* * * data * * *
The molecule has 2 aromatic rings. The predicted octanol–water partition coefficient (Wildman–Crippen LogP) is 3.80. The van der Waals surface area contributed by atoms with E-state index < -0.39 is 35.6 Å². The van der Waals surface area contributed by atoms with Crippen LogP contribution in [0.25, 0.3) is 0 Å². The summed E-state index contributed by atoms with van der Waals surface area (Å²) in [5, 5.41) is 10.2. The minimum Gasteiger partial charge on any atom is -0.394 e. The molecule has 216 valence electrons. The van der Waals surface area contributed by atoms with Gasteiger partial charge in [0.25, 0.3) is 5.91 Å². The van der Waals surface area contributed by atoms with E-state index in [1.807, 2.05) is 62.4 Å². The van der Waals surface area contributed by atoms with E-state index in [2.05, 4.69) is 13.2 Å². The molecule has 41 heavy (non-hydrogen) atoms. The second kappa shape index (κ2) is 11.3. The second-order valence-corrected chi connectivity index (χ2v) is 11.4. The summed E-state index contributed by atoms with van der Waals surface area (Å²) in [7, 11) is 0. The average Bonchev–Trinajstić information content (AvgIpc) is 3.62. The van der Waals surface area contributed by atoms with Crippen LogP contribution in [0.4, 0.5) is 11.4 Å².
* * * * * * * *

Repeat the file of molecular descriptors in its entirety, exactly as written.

The molecule has 2 aromatic rings. The predicted octanol–water partition coefficient (Wildman–Crippen LogP) is 3.80. The van der Waals surface area contributed by atoms with E-state index < -0.39 is 35.6 Å². The van der Waals surface area contributed by atoms with Crippen LogP contribution in [0.25, 0.3) is 0 Å². The summed E-state index contributed by atoms with van der Waals surface area (Å²) in [5, 5.41) is 10.2. The minimum Gasteiger partial charge on any atom is -0.394 e. The molecule has 216 valence electrons. The van der Waals surface area contributed by atoms with Gasteiger partial charge in [0.25, 0.3) is 5.91 Å². The van der Waals surface area contributed by atoms with E-state index in [1.807, 2.05) is 62.4 Å². The van der Waals surface area contributed by atoms with E-state index in [2.05, 4.69) is 13.2 Å². The molecule has 41 heavy (non-hydrogen) atoms. The second kappa shape index (κ2) is 11.3. The second-order valence-corrected chi connectivity index (χ2v) is 11.4. The summed E-state index contributed by atoms with van der Waals surface area (Å²) in [7, 11) is 0. The average Bonchev–Trinajstić information content (AvgIpc) is 3.62. The van der Waals surface area contributed by atoms with Crippen LogP contribution in [0.4, 0.5) is 11.4 Å².